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Real World Justice

Thomas Pogge
The Journal of Ethics
Vol. 9, No. 1/2, Current Debates in Global Justice (2005), pp. 29-53
Published by: Springer
Stable URL: http://www.jstor.org/stable/25115814
Page Count: 25
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Real World Justice
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Abstract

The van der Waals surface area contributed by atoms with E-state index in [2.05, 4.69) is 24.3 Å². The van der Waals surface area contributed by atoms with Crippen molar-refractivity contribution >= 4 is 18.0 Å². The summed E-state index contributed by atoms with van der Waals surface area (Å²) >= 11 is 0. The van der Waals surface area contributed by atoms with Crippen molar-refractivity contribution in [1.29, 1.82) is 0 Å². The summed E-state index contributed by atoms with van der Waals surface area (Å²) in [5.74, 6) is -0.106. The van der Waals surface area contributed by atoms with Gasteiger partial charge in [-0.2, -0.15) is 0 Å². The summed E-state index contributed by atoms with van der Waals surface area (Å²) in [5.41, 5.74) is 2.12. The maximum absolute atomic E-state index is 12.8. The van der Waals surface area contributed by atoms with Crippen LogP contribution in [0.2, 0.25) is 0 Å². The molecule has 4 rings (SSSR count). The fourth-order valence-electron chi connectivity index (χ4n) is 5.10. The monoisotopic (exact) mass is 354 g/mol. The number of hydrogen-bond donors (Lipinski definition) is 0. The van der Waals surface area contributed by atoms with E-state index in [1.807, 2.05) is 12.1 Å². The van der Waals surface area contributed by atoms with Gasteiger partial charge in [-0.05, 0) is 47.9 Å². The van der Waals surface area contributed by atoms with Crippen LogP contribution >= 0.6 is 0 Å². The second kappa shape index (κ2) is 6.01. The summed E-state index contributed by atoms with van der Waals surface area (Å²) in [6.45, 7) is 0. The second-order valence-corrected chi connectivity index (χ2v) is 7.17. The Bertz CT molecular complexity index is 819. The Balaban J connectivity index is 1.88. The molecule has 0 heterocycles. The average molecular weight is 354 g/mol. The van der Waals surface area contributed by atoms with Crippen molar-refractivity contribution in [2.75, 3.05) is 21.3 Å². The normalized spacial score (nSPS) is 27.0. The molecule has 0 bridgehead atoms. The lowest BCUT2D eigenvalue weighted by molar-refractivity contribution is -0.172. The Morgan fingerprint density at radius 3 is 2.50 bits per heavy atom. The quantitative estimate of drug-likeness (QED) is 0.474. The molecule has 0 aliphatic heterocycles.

Despite a high and growing global average income, billions of human beings are still condemned to lifelong severe poverty with all its attendant evils of low life expectancy, social exclusion, ill health, illiteracy, dependency, and effective enslavement. We citizens of the rich countries are conditioned to think of this problem as an occasion for assistance. Thanks in part to the rationalizations dispensed by our economists, most of us do not realize how deeply we are implicated, through the new global economic order our states have imposed, in this ongoing catastrophe. My sketch of how we are so implicated follows the argument of my book, World Poverty and Human Rights, but takes the form of a response to the book's critics.

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